Penny Cooper, director of continuing professional development at the Inns of Court School of Law, was “shocked” by the nature of the case study. “It’s a very stark example of what you shouldn’t do in witness preparation,” she says. Cooper used to work at Bond Solon before joining the Inns. “I found it very surprising that someone would actually draft a case study based on the facts of the case,” she continues. “As far as I’m concerned, it’s widely known among people that do the preparation that you can’t do that.” She adds that she hopes “the baby doesn’t get thrown out with the bath water” and firms understand that there is still a role of witness familiarisation.

Judge LJ restated the well-established principles that the witness should give their evidence “so far as is practicable, uninfluenced by what anyone else has said, whether in formal discussions or informal conversations”. Risk was “inherent” in witness training, he argued. However, familiarising witnesses “with the layout of the court, the likely sequence of events when the witness is giving evidence and a balanced appraisal of the different responsibilities of the various participants” was a different matter. “Indeed, such arrangements… are generally to be welcomed,” he added.

While the present case concerned a criminal appeal, Stefan Paciorek, a partner in the dispute resolution and litigation group at Pinsent Masons, believes witness training in the civil courts is “an accident waiting to happen”. Whereas US lawyers have no worries about coaching their witnesses, he warns that the practice needs to be adopted with great caution on this side of the Atlantic. “I think that a trial is going to happen sooner or later where counsel on one side is going to be asked whether the witnesses were prepared and how they were prepared, and that’s going to open a whole list of questions,” he says. “A witness of fact is there to tell the truth, and what the court is keen to ensure is that that matter has not been tampered with in any way. The difficulty we have now is we have a very advanced civil litigation market in London – there are experienced practitioners who obviously want to ensure witnesses are ready to go into the box and there are the professional organisations like Bond Solon – but there isn’t the guidance on a professional level.”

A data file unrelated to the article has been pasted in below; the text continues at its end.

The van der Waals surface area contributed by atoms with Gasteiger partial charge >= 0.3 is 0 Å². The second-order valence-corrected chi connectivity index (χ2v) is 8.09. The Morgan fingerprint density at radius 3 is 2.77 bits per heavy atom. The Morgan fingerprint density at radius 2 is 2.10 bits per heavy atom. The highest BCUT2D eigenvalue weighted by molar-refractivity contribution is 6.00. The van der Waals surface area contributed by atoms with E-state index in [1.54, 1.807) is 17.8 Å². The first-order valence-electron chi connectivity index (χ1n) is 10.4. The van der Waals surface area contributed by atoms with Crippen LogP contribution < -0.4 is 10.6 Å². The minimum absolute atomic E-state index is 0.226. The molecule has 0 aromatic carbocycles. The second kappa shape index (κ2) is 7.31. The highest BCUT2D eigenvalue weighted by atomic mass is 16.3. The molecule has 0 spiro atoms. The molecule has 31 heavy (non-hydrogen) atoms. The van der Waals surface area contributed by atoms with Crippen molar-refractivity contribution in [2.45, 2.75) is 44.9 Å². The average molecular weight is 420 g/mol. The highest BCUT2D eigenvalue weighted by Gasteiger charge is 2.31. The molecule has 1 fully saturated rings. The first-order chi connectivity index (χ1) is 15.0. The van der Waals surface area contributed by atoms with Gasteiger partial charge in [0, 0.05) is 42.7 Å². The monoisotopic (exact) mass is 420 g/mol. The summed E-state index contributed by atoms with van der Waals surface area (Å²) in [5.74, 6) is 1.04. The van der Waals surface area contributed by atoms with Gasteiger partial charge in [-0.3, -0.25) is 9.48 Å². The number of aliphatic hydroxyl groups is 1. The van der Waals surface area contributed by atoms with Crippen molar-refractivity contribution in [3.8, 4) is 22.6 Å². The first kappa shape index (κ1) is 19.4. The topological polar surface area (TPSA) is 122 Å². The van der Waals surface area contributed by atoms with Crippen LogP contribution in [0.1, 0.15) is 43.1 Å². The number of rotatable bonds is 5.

Civil litigators are already taking notice of this month’s ruling. “The critical feature here is that training can’t be arranged in the context or relating to a forthcoming trial,” says Matthew Saunders, a litigation partner at DLA Piper Rudnick Gray Cary. “If that applies in civil proceedings – and I can’t see why it wouldn’t – it means that the only basis upon which training can be conducted is as part of a general educational training exercise.” Saunders is concerned that the Appeal judgment leaves trainers little room to add anything meaningful to the process.

Solon believes that “only about 1 per cent” of Bond Solon’s turnover is concerned with preparing witnesses for criminal trials. He points out that it train “tens of thousands of police officers, customs officers and investigators every year” as part of career development. The distinction is between proactive and reactive witness preparation, he says. “Reactive training is where there is a trial coming up and witnesses have concerns about giving evidence in court. The Court of Appeal has made it absolutely clear that there are no problems with familiarising witnesses with the court layout etc; the only issue is whether witnesses can be given the experience of being cross-examined prior to a trial. The Court of Appeal has reiterated the longstanding view that there can be no witness coaching, which we entirely support.” Solon believes it is appropriate for witnesses to have some sort of cross-examination, but says “it must have nothing to do with the facts of the case”.